Review: Meek Mill's "Dreams & Nightmares"

Review: Meek Mill's "Dreams & Nightmares"

Meek Mill's debut album is a solid and energetic (for the most part) effort, but proves the emcee still has growth to do as an artist.

Studio albums have a way of working as a litmus test for hip-hop's up and comers. Mixtapes and guest appearances are one thing, but for an artist to prove that he/she can create a strong cohesive album while delivering on lyrics, beats, and bravado is another. Meek Mill seems capable of preforming this balancing act with Dreams & Nightmares, a solid effort that shows glimmers of brilliance throughout.

Meek Mill is a terror throughout this entire album, barley pausing to take a breath. His rhymes don't so much flow and ride the haunting strings and keys, as they do smash right through them. The album's title track "Dreams & Nightmares Intro" is a prime example of how effective Meek actually is at this technique, unleashing lines like "flexing on these niggas/I’m like Popeye on that Spinach" ripping through a slow tempo classic piano roll. Meek's anger spills over into the next 3 tracks; "In God We Trust," "Traumatized," and "Believe It" featuring Rick Ross -- 3 more heavy hitting/fuck-you-all prototypes that will make more than a few heads grit their teeth and pound their chests.

The album becomes slightly more in-depth by the time "Maybach Curtains" rolls around (pun intended). It finds Meek in a more vulnerable place, spitting lines like "This money shit ain’t funny/all the shit it brings/ you better lose your family and your friends/boy this shit is mean." The lyrics fit perfectly beside heavyweights Nas, Rick Ross, and John Legend, who each share their respective hood stories over sparse horns and jazz like keys. "Amen"  featuring Drake and Jeremih is a great song to bounce to, and the production by KeY Wane/Jahlil Beats is especially creative. Then producer Lee Major blows purple haze all over us in "Young Kings," which will no doubt be blaring out of subs all across Philadelphia.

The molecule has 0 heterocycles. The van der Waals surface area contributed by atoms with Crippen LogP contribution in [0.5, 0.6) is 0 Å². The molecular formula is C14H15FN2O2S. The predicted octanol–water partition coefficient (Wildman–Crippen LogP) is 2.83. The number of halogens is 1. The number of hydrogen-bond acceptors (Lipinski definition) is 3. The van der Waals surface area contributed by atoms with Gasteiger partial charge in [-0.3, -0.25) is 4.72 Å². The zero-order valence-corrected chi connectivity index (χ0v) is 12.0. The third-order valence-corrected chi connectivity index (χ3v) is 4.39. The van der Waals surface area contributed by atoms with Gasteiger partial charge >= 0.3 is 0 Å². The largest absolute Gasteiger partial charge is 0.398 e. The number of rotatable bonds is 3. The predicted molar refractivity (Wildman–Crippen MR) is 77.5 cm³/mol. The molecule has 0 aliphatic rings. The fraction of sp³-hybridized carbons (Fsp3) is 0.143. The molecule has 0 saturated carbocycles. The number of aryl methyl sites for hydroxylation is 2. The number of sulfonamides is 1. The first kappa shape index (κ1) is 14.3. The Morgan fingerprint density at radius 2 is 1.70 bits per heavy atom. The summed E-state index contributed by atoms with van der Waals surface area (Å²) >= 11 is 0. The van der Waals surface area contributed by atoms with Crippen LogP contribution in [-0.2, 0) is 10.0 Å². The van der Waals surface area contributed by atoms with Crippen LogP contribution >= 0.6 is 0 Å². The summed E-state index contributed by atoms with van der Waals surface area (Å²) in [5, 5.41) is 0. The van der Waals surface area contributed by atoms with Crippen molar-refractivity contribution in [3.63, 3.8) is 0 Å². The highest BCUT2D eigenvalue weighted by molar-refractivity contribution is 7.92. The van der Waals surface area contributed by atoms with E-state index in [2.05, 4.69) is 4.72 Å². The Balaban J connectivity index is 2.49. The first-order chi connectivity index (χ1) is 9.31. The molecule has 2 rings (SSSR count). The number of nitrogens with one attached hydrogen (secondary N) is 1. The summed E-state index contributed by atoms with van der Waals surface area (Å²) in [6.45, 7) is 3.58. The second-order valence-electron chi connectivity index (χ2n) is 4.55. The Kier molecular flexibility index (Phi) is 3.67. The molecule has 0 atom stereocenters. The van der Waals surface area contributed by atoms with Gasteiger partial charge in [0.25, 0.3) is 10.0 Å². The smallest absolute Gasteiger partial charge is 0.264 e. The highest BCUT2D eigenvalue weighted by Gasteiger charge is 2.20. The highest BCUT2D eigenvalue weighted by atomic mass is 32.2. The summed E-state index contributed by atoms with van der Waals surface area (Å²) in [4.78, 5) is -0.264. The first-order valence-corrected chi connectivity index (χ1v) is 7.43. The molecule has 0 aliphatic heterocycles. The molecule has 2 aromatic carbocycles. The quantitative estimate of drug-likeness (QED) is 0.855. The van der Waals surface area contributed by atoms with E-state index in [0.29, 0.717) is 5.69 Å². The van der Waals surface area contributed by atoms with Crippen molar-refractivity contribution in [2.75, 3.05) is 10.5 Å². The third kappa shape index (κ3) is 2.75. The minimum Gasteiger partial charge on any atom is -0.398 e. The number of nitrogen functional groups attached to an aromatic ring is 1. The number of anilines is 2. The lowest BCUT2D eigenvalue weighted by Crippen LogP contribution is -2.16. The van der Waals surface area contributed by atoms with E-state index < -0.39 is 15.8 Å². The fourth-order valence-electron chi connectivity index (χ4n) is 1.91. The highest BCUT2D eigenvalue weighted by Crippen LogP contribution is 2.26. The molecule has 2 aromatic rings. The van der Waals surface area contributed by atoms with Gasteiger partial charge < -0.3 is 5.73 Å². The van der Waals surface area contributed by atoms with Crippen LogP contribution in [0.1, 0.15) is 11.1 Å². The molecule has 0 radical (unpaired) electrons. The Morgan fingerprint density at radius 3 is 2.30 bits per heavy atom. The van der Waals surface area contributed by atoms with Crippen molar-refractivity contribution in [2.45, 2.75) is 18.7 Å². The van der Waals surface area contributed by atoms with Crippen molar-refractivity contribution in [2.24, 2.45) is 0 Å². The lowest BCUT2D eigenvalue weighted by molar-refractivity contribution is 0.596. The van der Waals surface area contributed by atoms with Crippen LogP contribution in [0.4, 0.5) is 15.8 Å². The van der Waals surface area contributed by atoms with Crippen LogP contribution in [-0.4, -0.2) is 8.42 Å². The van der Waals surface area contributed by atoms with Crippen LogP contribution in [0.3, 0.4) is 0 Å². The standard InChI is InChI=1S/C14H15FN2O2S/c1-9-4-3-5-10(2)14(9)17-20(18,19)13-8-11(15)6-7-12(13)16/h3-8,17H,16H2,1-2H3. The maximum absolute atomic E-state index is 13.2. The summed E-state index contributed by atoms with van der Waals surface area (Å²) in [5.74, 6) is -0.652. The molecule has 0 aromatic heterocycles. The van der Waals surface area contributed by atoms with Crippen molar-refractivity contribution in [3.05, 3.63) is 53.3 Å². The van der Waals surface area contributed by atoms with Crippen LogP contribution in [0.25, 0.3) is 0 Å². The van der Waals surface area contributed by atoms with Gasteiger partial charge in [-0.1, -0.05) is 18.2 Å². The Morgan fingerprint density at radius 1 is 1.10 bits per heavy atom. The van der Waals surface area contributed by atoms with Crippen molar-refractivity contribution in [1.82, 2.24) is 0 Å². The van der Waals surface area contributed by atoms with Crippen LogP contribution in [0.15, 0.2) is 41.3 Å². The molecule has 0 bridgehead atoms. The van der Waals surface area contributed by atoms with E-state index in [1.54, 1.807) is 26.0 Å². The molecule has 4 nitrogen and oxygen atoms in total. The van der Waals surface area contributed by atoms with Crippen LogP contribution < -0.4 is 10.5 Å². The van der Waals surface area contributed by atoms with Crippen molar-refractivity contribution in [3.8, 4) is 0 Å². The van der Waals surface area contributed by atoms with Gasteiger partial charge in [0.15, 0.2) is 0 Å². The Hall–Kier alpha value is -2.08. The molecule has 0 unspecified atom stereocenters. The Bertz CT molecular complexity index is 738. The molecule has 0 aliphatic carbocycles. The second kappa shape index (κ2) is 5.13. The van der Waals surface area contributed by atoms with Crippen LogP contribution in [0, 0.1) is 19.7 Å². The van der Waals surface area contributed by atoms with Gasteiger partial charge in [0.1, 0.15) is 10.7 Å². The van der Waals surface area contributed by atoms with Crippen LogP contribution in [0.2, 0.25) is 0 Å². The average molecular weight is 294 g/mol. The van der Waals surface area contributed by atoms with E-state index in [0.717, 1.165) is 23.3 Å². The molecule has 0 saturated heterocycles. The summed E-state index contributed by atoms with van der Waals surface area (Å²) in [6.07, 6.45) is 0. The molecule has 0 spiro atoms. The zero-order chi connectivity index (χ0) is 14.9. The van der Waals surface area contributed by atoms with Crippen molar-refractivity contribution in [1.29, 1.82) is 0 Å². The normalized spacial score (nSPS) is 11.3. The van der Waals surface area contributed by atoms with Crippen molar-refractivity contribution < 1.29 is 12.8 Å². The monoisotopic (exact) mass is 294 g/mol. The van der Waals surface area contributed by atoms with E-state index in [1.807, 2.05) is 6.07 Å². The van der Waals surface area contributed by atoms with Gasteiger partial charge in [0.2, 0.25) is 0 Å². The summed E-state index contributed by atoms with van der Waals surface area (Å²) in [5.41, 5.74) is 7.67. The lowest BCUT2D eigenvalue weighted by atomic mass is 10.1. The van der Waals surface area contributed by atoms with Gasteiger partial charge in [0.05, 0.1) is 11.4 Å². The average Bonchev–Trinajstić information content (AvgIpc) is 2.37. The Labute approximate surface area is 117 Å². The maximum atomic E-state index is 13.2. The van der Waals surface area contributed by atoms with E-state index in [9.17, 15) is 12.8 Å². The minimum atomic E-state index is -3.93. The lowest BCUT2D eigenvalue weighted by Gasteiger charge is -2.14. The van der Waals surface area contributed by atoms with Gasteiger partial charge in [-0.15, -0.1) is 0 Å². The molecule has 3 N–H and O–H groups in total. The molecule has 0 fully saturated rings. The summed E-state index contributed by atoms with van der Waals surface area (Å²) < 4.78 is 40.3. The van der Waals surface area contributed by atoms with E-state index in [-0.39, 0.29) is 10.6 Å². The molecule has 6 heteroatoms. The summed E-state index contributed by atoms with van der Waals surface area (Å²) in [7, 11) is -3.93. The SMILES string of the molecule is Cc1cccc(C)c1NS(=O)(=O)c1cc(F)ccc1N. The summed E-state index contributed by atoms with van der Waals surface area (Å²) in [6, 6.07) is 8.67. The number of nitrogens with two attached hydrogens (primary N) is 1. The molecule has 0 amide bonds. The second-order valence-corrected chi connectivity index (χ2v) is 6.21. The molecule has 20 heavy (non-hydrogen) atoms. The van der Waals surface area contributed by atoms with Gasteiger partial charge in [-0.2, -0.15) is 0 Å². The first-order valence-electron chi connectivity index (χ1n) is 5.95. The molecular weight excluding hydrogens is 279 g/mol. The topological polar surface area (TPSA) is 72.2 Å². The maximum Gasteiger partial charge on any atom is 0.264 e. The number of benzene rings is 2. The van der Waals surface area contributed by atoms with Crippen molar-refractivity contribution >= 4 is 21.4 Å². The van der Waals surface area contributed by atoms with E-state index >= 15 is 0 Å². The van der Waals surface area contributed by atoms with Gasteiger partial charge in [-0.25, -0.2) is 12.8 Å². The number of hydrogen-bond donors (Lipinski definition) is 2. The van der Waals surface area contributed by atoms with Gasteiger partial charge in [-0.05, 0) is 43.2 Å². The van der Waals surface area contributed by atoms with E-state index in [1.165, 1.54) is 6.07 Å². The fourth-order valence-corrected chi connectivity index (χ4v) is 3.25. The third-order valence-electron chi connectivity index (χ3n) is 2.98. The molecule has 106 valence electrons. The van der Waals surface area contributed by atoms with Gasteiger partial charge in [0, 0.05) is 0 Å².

Up until this point of the album, the young MC seems wise beyond his years. A savvy vet that incubuses the true meaning of hip-hop. After "Young Kings" however, the album seems to take another direction."Lay up" (albeit with a strong showing from Wale) comes off as syrupy and cliche, while "Who Your Around" featuring Mary J. Blige delivers another gooey chorus that off-sets Meek Mill's rugged style. A far cry from the guy that tore it up on the Self Made and Dreamchasers mixtape series. "Tony Story Pt. 2" and "Polo and Shell Tops" gets the heads bouncing all over again, with great production and strong lyrics. Leaving all the listeners to wonder why the MC felt the need to stray from his magic formula in the first place.

A strong case can be made that Dreams & Nightmares will not be remembered as the defining moment in Meek Mill's artistic career. However, The young MC has accomplished something far greater then an album of club bangers. He has shown that although he is capable of making hits, he is also capable of creating a cohesive album that flows from one song to the next. Meek's grandiose persona will help keep him in the tabloids for awhile, but his creative vision and unique style may engrain him in the minds of hip hop fans for years to come. Dream or Nightmare? Only time will tell.

You can cop the album on iTunes now.

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